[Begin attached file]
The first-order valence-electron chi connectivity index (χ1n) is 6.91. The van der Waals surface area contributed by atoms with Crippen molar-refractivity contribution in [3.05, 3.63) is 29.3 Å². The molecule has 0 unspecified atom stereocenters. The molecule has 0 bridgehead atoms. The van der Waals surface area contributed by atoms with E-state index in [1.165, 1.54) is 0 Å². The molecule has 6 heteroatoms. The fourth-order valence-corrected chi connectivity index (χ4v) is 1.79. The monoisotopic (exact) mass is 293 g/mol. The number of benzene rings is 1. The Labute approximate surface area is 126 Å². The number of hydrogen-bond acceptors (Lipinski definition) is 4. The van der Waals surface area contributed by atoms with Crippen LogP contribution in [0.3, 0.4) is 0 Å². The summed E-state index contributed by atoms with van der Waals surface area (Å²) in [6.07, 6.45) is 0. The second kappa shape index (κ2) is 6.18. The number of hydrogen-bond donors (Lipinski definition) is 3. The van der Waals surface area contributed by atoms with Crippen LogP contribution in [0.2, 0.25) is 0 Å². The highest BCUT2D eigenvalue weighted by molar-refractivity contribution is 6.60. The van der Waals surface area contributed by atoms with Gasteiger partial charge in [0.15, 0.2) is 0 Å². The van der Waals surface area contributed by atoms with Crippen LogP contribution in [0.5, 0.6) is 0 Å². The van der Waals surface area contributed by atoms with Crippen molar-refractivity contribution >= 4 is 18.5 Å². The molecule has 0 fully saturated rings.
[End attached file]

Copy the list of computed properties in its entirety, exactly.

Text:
The first-order valence-electron chi connectivity index (χ1n) is 6.91. The van der Waals surface area contributed by atoms with Crippen molar-refractivity contribution in [3.05, 3.63) is 29.3 Å². The molecule has 0 unspecified atom stereocenters. The molecule has 0 bridgehead atoms. The van der Waals surface area contributed by atoms with E-state index in [1.165, 1.54) is 0 Å². The molecule has 6 heteroatoms. The fourth-order valence-corrected chi connectivity index (χ4v) is 1.79. The monoisotopic (exact) mass is 293 g/mol. The number of benzene rings is 1. The Labute approximate surface area is 126 Å². The number of hydrogen-bond acceptors (Lipinski definition) is 4. The van der Waals surface area contributed by atoms with Crippen LogP contribution in [0.3, 0.4) is 0 Å². The summed E-state index contributed by atoms with van der Waals surface area (Å²) in [6.07, 6.45) is 0. The second kappa shape index (κ2) is 6.18. The number of hydrogen-bond donors (Lipinski definition) is 3. The van der Waals surface area contributed by atoms with Crippen LogP contribution in [0.2, 0.25) is 0 Å². The highest BCUT2D eigenvalue weighted by molar-refractivity contribution is 6.60. The van der Waals surface area contributed by atoms with Gasteiger partial charge in [0.15, 0.2) is 0 Å². The van der Waals surface area contributed by atoms with Crippen LogP contribution in [0.5, 0.6) is 0 Å². The van der Waals surface area contributed by atoms with Crippen molar-refractivity contribution >= 4 is 18.5 Å². The molecule has 0 fully saturated rings.